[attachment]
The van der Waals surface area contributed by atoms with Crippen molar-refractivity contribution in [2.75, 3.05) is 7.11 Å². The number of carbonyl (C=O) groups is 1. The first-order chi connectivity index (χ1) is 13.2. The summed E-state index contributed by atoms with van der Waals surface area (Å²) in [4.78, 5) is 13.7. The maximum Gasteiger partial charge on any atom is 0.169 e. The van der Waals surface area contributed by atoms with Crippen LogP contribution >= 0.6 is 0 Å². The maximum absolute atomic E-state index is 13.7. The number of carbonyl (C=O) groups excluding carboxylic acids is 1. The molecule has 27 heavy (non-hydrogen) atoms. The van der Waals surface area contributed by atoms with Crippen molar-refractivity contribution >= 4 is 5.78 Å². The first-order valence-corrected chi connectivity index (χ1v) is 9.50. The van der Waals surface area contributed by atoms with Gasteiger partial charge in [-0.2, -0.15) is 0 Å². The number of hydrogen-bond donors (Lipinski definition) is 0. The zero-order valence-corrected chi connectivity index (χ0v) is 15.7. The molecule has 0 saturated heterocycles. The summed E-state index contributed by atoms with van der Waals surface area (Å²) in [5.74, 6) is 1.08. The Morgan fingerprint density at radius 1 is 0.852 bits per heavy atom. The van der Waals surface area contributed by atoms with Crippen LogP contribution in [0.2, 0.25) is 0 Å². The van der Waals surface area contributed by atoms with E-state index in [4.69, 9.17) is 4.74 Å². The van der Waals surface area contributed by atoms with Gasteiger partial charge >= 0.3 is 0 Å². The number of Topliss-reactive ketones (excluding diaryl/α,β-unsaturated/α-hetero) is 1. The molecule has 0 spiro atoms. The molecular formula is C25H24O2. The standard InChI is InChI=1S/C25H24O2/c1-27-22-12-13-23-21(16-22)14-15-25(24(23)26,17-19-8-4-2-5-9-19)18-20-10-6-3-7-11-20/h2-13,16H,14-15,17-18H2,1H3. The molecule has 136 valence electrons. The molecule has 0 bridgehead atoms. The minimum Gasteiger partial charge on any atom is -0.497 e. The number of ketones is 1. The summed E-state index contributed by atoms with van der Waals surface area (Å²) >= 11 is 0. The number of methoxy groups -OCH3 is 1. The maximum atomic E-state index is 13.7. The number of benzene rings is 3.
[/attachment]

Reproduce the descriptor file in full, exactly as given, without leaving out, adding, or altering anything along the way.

The van der Waals surface area contributed by atoms with Crippen molar-refractivity contribution in [2.75, 3.05) is 7.11 Å². The number of carbonyl (C=O) groups is 1. The first-order chi connectivity index (χ1) is 13.2. The summed E-state index contributed by atoms with van der Waals surface area (Å²) in [4.78, 5) is 13.7. The maximum Gasteiger partial charge on any atom is 0.169 e. The van der Waals surface area contributed by atoms with Crippen LogP contribution >= 0.6 is 0 Å². The maximum absolute atomic E-state index is 13.7. The number of carbonyl (C=O) groups excluding carboxylic acids is 1. The molecule has 27 heavy (non-hydrogen) atoms. The van der Waals surface area contributed by atoms with Crippen molar-refractivity contribution >= 4 is 5.78 Å². The first-order valence-corrected chi connectivity index (χ1v) is 9.50. The van der Waals surface area contributed by atoms with Gasteiger partial charge in [-0.2, -0.15) is 0 Å². The number of hydrogen-bond donors (Lipinski definition) is 0. The zero-order valence-corrected chi connectivity index (χ0v) is 15.7. The molecule has 0 saturated heterocycles. The summed E-state index contributed by atoms with van der Waals surface area (Å²) in [5.74, 6) is 1.08. The Morgan fingerprint density at radius 1 is 0.852 bits per heavy atom. The van der Waals surface area contributed by atoms with Crippen LogP contribution in [0.2, 0.25) is 0 Å². The van der Waals surface area contributed by atoms with E-state index in [4.69, 9.17) is 4.74 Å². The van der Waals surface area contributed by atoms with Gasteiger partial charge >= 0.3 is 0 Å². The number of Topliss-reactive ketones (excluding diaryl/α,β-unsaturated/α-hetero) is 1. The molecule has 0 spiro atoms. The molecular formula is C25H24O2. The standard InChI is InChI=1S/C25H24O2/c1-27-22-12-13-23-21(16-22)14-15-25(24(23)26,17-19-8-4-2-5-9-19)18-20-10-6-3-7-11-20/h2-13,16H,14-15,17-18H2,1H3. The molecule has 136 valence electrons. The molecule has 0 bridgehead atoms. The minimum Gasteiger partial charge on any atom is -0.497 e. The number of ketones is 1. The summed E-state index contributed by atoms with van der Waals surface area (Å²) >= 11 is 0. The number of methoxy groups -OCH3 is 1. The maximum atomic E-state index is 13.7. The number of benzene rings is 3.